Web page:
Friday, February 25, 2011

No-Bake Chocolate Peanut Butter Oat Bars



Chocolate, peanut butter...I pretty much should have you sold already. The appeal of this recipe could certainly lie solely within in its flavor combinations (admit it, you just thought about how you can locate a Reese's right now), but this recipe's hidden X factor is something that you cannot detect with your taste buds. It's the fact that it requires no baking whatsoever.

No-Bake recipes should really be a part of every cook's recipe arsenal. It's important to be able to know how to make something when you are in a situation sans all of your regular cooking resources, and a lack of an oven is a big one. There's that, and then when it's just too hot out to deal with oven temperatures but you still crave a baked-like sweet, you wont have to leave yourself and your friends unsatisfied. Plus, these bars have oats in them, so they're heart healthy.

I snagged this recipe from Martha Stewart in my research for good go-to no-bake bars. I played around with the recipe a bit and was pretty satisfied. I replaced the wafers with chocolate graham crackers and upped the butter and PB just a wee bit. My experimentation left the bars a bit crumbly, but no less delicious. I have the original recipe below, and play around with yourself if you see fit. Just think, there's no way you can burn them!





No Bake Chocolate Peanut Butter and Oatmeal Bars
  • · Vegetable oil cooking spray
  • · 9 ounces chocolate wafers (about 40 wafers), finely ground (2 cups)
  • · 1 1/2 cups old-fashioned oats
  • · 1 1/4 cups confectioners' sugar
  • · 1/4 teaspoon coarse salt
  • · 5 ounces (1 stick plus 2 tablespoons) unsalted butter, cut into small pieces
  • · 1 cup chunky peanut butter
  • · 3/4 cup plus 3 tablespoons smooth peanut butter
  • · 10 ounces semisweet chocolate, melted
  • · 1 1/2 ounces milk chocolate, melted

Directions

1. Coat a 9-by-13-inch baking dish with cooking spray. Line with parchment, leaving a 2-inch overhang on the 2 long sides.
2. Combine wafers, oats, sugar, and salt in a large bowl. Melt butter in a medium saucepan over medium heat, then add chunky peanut butter and 3/4 cup smooth peanut butter, whisking until well combined. Add peanut butter mixture to wafer mixture, stirring until combined. Transfer to baking dish, and use the bottom of a measuring cup or an offset spatula to firmly press mixture into an even layer. Refrigerate for 30 minutes.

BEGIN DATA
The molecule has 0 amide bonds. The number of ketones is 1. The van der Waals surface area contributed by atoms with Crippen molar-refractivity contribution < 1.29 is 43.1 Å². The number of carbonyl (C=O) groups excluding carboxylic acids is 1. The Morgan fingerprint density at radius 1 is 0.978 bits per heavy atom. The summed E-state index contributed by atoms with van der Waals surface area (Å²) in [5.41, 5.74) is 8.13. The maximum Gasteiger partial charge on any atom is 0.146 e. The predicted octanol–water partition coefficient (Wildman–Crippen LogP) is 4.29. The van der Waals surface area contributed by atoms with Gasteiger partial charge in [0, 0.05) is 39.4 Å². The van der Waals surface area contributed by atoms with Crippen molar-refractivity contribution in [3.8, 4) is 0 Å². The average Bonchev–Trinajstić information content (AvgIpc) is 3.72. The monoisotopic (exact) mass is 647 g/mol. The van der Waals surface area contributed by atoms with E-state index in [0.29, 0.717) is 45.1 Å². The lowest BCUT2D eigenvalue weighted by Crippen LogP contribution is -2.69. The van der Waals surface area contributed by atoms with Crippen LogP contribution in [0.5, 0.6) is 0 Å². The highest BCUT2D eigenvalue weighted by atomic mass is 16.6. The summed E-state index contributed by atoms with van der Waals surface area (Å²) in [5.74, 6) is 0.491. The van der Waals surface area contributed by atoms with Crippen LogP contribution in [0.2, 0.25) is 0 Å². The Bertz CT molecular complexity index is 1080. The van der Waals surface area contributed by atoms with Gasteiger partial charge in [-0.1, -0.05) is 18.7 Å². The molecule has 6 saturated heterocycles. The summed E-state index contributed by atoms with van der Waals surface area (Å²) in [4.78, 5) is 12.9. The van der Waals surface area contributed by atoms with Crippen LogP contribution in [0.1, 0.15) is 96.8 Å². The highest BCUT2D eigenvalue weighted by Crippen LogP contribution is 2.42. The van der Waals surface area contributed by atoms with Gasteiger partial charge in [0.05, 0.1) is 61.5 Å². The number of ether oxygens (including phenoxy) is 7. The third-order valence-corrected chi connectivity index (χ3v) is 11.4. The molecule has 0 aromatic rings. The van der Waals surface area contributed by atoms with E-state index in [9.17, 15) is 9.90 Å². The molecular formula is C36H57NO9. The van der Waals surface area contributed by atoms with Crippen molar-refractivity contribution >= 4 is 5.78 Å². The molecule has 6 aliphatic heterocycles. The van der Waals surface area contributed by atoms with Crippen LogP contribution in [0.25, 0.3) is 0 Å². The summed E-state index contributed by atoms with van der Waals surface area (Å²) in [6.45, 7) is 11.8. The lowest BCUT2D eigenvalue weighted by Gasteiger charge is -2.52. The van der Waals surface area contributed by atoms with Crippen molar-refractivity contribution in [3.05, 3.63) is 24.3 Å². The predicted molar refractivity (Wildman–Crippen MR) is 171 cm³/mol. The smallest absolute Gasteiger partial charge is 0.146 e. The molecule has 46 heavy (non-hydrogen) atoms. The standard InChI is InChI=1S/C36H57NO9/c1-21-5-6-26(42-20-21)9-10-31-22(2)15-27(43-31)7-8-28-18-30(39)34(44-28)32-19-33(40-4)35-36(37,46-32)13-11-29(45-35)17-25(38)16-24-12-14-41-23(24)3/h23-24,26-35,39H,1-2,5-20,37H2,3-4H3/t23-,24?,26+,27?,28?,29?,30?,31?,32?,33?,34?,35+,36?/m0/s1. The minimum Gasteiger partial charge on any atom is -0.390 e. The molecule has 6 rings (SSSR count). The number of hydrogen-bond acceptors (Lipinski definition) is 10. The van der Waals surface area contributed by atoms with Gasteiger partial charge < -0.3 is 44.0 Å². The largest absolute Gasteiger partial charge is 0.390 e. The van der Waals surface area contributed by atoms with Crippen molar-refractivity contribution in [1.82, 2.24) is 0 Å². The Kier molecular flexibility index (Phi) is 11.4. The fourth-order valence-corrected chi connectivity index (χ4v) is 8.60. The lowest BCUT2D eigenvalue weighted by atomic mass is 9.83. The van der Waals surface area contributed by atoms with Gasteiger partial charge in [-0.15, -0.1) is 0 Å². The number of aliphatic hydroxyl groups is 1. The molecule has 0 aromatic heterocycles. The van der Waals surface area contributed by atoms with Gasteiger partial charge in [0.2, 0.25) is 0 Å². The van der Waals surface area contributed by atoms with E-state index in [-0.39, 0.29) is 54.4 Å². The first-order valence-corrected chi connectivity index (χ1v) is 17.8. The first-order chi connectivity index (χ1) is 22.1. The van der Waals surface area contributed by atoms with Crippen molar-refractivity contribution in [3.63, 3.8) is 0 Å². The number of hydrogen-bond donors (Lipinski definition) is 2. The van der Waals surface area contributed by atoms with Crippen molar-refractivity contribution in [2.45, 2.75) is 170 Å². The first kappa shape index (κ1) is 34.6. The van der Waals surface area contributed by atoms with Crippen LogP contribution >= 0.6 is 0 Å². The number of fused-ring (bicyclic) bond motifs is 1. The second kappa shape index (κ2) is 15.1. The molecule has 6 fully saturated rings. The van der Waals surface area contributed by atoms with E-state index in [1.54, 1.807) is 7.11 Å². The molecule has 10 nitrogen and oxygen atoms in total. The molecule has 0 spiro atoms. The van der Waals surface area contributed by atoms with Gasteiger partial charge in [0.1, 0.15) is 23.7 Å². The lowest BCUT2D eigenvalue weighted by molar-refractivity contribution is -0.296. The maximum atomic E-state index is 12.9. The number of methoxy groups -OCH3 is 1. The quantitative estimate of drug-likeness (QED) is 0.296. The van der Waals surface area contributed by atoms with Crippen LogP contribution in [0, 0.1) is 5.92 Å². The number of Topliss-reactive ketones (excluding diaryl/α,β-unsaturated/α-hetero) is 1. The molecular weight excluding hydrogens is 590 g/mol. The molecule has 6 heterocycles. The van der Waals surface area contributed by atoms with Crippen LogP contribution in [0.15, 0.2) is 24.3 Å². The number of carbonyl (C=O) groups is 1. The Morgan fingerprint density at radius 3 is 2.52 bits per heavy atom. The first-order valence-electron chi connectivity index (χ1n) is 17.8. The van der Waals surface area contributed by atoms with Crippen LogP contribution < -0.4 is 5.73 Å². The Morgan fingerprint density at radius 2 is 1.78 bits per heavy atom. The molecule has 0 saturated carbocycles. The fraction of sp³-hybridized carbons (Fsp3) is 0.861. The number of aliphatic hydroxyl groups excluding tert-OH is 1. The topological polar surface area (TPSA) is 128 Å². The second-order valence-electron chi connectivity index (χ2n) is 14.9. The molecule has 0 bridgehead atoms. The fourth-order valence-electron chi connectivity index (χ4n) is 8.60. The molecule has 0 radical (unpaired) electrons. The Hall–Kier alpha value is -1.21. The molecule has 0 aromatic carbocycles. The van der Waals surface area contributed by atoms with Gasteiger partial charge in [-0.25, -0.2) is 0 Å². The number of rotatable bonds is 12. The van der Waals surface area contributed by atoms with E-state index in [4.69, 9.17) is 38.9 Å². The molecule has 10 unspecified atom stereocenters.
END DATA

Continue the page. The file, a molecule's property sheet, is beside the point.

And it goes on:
3. Pour melted semisweet chocolate over chilled mixture and, using an offset spatula, spread into a thin layer that covers the entire surface. Refrigerate until hardened, at least 15 minutes.
4. Heat remaining 3 tablespoons smooth peanut butter in a small saucepan until runny. Drizzle peanut butter over chilled chocolate. Drizzle melted milk chocolate over peanut butter. Refrigerate until hardened, about 15 minutes.
Use parchment to lift out chilled block of bars. Run a sharp knife under hot water, dry well, and cut into 24 squares, wiping knife between cuts. Let bars stand at room temperature for 10 minutes before serving. (Sliced bars can be refrigerated for up to 1 week or frozen for up to 1 month.)




Read more at Marthastewart.com:
No-Bake Chocolate and Peanut Butter Oatmeal Bars - Martha Stewart Recipes

4 comments:

  1. These look beyond good. I love the amazing lattice look of the top. I have a sweet treat linky party going on at my blog and I'd like to invite you to stop by and link your bars up. http://sweet-as-sugar-cookies.blogspot.com/2011/02/sweets-for-saturday-6.html

    ReplyDelete
  2. Its like the no-bake chocolate-peanut butter oat cookies only amped up, beautiful, and way more appetizing in appearance! Looks absolutely incrEDIBLE. Get it??!!

    ReplyDelete
  3. I arrived here by accident, but decided to stay around and browse though your earlier entries. I'm so glad I did. I really like the food and recipes you feature here. I'll definitely be back. I hope you have a great day. Blessings...Mary

    ReplyDelete
  4. Thanks for linking this up to Sweets for a Saturday.

    ReplyDelete